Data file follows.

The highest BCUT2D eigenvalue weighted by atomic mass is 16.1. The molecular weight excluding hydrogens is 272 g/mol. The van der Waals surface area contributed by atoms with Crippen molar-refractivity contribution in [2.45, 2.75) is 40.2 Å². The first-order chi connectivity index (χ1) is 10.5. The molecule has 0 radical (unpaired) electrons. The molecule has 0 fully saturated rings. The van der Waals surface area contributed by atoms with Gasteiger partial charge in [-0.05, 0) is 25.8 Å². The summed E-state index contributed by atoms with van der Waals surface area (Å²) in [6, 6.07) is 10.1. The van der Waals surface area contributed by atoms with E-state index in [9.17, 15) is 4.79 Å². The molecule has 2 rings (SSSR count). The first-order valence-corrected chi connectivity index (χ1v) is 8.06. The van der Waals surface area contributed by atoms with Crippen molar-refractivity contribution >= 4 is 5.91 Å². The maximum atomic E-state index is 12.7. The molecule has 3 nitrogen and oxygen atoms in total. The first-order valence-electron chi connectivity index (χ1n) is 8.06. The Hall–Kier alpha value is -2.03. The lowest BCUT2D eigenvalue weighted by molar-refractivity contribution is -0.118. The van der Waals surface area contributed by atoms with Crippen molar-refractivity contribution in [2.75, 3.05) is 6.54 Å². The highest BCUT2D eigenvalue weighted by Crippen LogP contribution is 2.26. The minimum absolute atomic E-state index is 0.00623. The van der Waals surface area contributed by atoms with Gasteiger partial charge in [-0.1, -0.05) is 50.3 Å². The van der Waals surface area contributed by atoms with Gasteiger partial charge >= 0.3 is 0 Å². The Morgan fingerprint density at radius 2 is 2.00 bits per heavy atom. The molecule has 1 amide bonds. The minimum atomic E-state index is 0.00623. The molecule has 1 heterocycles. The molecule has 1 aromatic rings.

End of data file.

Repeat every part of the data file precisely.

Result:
The highest BCUT2D eigenvalue weighted by atomic mass is 16.1. The molecular weight excluding hydrogens is 272 g/mol. The van der Waals surface area contributed by atoms with Crippen molar-refractivity contribution in [2.45, 2.75) is 40.2 Å². The first-order chi connectivity index (χ1) is 10.5. The molecule has 0 radical (unpaired) electrons. The molecule has 0 fully saturated rings. The van der Waals surface area contributed by atoms with Gasteiger partial charge in [-0.05, 0) is 25.8 Å². The summed E-state index contributed by atoms with van der Waals surface area (Å²) in [6, 6.07) is 10.1. The van der Waals surface area contributed by atoms with E-state index in [9.17, 15) is 4.79 Å². The molecule has 2 rings (SSSR count). The first-order valence-corrected chi connectivity index (χ1v) is 8.06. The van der Waals surface area contributed by atoms with Crippen molar-refractivity contribution >= 4 is 5.91 Å². The maximum atomic E-state index is 12.7. The molecule has 3 nitrogen and oxygen atoms in total. The first-order valence-electron chi connectivity index (χ1n) is 8.06. The Hall–Kier alpha value is -2.03. The lowest BCUT2D eigenvalue weighted by molar-refractivity contribution is -0.118. The van der Waals surface area contributed by atoms with Crippen molar-refractivity contribution in [2.75, 3.05) is 6.54 Å². The highest BCUT2D eigenvalue weighted by Crippen LogP contribution is 2.26. The minimum absolute atomic E-state index is 0.00623. The van der Waals surface area contributed by atoms with Gasteiger partial charge in [-0.1, -0.05) is 50.3 Å². The van der Waals surface area contributed by atoms with Gasteiger partial charge >= 0.3 is 0 Å². The Morgan fingerprint density at radius 2 is 2.00 bits per heavy atom. The molecule has 1 amide bonds. The minimum atomic E-state index is 0.00623. The molecule has 1 heterocycles. The molecule has 1 aromatic rings.